[Distutils] PEP425 - Wheel Binary Package Compatibility

Ned Deily nad at acm.org
Tue Oct 28 21:06:57 CET 2014

In article 
<CAFvE7K4U7L4+8n3U72eHER4fa8m-fCANv0q75BhM1AaLfmA2nw at mail.gmail.com>,
 Olivier Grisel <olivier.grisel at ensta.org> wrote:
> Homebrew-installed Python and the system Python that comes by default
> on OSX are binary compatible with wheels generated with Python from
> the official OSX installer from python.org.
> In current versions of pip you "just" have to rename the wheel
> filenames to get them picked up from PyPI on those platforms.
> This explains the strange names of the OSX wheels for numpy for instance:
> numpy-1.9.0-cp27-none-macosx_10_6_intel.macosx_10_9_intel.macosx_10_9_x86_64.w
> hl
> numpy-1.9.0-cp33-cp33m-macosx_10_6_intel.macosx_10_9_intel.macosx_10_9_x86_64.
> whl
> numpy-1.9.0-cp34-cp34m-macosx_10_6_intel.macosx_10_9_intel.macosx_10_9_x86_64.
> whl
> https://pypi.python.org/pypi/numpy
> macosx_10_9_x86_64 is the platform tag used by Homebrew-installed
> Python while macosx_10_6_intel is the platform tag of the python.org
> Python.

To expand on this, the platform tag is generated by Python's Distutils 
and wheels use and expand on the pattern established by it.  For OS X, 
the "10_x" part is based on the minimum OS X deployment target of the 
Python build, normally set by the compiler -mmacosx-version-min argument 
or the MACOSX_DEPLOYMENT_TARGET env variable at configure time (these 
are standard options supported by the Apple-supplied buildtool chains).  
That value is saved and used by Distutils in subsequent extension module 
builds, although you can override it to a higher (not lower) value for a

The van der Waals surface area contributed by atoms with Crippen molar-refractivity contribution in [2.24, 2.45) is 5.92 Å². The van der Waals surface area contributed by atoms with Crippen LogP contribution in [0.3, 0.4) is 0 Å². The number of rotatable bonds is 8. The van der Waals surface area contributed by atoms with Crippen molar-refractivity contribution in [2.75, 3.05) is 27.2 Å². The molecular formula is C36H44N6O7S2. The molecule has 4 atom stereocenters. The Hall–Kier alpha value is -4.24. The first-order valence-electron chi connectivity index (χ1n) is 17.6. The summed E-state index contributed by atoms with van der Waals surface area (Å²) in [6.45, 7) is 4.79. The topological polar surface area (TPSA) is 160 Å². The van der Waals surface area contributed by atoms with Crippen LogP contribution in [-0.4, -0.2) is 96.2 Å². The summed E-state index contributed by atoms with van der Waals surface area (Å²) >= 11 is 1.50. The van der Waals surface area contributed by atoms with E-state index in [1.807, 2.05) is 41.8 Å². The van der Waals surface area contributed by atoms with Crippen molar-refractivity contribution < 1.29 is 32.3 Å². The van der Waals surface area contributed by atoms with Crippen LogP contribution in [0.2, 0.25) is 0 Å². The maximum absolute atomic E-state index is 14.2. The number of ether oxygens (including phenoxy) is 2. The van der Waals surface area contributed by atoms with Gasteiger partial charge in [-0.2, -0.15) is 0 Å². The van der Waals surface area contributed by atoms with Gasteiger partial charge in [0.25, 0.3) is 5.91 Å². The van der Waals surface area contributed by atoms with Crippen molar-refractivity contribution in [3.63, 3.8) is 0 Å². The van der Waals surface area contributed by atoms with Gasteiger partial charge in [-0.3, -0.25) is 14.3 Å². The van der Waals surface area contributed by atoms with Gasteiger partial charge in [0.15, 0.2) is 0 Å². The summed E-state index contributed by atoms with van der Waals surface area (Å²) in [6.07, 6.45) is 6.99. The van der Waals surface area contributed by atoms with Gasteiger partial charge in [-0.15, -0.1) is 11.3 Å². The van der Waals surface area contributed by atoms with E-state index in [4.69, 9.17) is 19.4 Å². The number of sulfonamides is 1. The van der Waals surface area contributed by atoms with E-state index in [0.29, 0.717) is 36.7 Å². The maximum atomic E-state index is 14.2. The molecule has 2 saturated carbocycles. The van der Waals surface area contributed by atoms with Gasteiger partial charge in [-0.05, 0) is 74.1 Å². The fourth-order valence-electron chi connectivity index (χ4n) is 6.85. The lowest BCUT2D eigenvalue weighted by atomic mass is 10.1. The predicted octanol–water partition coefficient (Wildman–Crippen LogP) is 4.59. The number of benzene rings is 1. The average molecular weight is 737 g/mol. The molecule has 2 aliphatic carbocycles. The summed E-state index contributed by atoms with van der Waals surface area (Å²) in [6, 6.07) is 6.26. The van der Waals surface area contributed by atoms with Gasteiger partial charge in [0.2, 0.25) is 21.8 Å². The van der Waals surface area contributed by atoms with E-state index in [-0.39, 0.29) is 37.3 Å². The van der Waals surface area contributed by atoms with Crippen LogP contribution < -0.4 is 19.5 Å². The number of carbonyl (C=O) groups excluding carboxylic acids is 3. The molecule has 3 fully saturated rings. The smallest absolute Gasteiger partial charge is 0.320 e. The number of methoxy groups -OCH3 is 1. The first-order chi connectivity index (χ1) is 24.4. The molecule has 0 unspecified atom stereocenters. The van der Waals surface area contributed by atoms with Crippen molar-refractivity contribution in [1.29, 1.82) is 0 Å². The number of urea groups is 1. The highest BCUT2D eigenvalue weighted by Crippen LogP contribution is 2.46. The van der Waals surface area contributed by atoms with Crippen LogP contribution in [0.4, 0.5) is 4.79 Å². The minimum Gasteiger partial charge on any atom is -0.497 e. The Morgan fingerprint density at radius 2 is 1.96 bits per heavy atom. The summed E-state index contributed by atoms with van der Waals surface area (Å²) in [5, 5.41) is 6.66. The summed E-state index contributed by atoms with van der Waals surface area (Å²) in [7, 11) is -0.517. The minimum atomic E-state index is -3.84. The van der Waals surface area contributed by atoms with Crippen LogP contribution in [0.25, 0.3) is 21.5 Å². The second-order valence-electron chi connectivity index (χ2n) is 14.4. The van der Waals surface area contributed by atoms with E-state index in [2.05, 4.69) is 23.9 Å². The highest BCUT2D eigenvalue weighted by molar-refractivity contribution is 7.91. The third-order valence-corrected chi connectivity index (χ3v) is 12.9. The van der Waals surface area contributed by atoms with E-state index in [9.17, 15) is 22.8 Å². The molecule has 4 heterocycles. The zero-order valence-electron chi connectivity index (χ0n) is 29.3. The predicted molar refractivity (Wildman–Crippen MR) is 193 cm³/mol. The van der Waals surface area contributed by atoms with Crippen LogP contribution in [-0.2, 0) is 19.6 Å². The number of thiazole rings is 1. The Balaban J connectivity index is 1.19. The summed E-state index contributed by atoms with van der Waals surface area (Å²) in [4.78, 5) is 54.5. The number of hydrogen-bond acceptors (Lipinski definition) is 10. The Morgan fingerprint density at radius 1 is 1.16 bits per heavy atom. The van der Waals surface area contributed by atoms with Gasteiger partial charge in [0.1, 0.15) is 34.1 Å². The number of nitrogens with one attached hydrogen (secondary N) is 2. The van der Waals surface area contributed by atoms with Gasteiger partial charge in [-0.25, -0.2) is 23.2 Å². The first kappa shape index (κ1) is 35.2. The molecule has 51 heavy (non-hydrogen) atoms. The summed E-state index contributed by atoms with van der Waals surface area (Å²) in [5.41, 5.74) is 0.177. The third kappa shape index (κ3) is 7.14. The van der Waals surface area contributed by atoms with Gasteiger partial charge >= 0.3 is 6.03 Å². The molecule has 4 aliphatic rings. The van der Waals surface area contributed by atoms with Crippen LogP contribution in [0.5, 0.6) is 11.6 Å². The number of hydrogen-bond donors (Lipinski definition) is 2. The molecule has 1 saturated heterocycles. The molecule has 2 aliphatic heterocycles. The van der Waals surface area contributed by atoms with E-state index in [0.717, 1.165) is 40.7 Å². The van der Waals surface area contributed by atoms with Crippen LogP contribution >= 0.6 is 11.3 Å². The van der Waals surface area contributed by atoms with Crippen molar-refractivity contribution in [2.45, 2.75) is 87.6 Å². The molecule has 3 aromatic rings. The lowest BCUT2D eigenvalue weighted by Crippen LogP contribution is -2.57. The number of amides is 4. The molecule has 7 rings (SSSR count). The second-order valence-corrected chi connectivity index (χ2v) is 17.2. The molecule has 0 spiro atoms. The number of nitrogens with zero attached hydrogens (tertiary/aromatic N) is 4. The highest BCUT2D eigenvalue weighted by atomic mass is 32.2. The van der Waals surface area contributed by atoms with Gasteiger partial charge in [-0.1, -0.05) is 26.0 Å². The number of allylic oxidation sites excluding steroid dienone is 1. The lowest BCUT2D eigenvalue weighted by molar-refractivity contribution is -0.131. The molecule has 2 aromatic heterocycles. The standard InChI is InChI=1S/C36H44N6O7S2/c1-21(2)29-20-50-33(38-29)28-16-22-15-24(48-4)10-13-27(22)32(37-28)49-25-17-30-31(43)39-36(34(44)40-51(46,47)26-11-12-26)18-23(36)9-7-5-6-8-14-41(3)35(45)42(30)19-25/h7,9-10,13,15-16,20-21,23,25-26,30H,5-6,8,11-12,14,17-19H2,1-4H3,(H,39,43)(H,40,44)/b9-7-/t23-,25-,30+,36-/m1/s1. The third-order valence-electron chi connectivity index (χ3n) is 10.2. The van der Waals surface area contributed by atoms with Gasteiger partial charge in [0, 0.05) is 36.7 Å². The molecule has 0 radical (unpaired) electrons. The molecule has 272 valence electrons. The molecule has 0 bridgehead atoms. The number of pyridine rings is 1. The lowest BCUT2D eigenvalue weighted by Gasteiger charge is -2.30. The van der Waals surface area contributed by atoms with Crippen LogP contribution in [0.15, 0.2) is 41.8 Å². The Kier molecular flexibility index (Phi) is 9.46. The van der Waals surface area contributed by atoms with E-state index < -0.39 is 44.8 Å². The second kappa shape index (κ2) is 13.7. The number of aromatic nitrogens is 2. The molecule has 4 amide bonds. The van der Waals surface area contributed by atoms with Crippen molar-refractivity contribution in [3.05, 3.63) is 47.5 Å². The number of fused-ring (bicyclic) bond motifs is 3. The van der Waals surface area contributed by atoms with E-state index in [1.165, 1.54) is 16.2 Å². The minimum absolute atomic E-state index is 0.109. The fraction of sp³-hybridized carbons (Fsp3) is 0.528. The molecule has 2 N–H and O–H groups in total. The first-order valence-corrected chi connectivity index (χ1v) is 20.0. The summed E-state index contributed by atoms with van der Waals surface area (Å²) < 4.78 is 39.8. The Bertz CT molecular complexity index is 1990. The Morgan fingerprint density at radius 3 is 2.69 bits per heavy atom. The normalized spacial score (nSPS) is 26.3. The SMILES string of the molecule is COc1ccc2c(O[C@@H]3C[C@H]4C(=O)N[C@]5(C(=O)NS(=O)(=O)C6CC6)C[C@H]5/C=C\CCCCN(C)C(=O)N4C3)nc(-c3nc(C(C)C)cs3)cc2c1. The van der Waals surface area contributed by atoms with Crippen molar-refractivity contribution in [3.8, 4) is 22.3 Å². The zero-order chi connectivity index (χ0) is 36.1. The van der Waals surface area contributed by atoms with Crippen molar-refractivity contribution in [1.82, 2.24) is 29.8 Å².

particular build.  The arch values in the tag also come from the 
configured universal architectures.  Any Python configured the same way 
(wrt MACOSX_DEPLOYMENT_TARGET and archs) will supply the same platform 
tag.  So there's nothing special about Homebrew or MacPorts or 
python.org or the Apple-supplied system Pythons; it is assumed that any 
identically configured Python will provide a compatible ABI for C 
extension modules.  We also assume that Apple will provide backward 
compatibility on newer releases of OS X, such that, for example, an 
extension module compiled for 10.6 will run just fine on later OS X 
releases *and* will run with a Python configured for a later OS X 
release, assuming there is a non-zero intersection of universal archs 
between the interpreter and the extension module.  In practice, those 
assumptions seems to have worked fairly well on OS X, starting from the 
beginning of universal arch support and at least up to now although they 
may break down in the future.  It's still not perfect. For example, the 
platform string doesn't take into account the Python 2 
--enable-unicode=ucs2/ucs4 build option; but ucs4 builds aren't widely 
used on OS X and Python 3 no longer has this problem.  (For C++ 
extension modules, there also may be issues with Apple's change in 
default c++ libraries in OS X 10.9.)

On Linux systems, it can be dangerous to make similar simplifying 
assumptions, with many more variables in play, much less reflected in 
the platform string.

 Ned Deily,
 nad at acm.org

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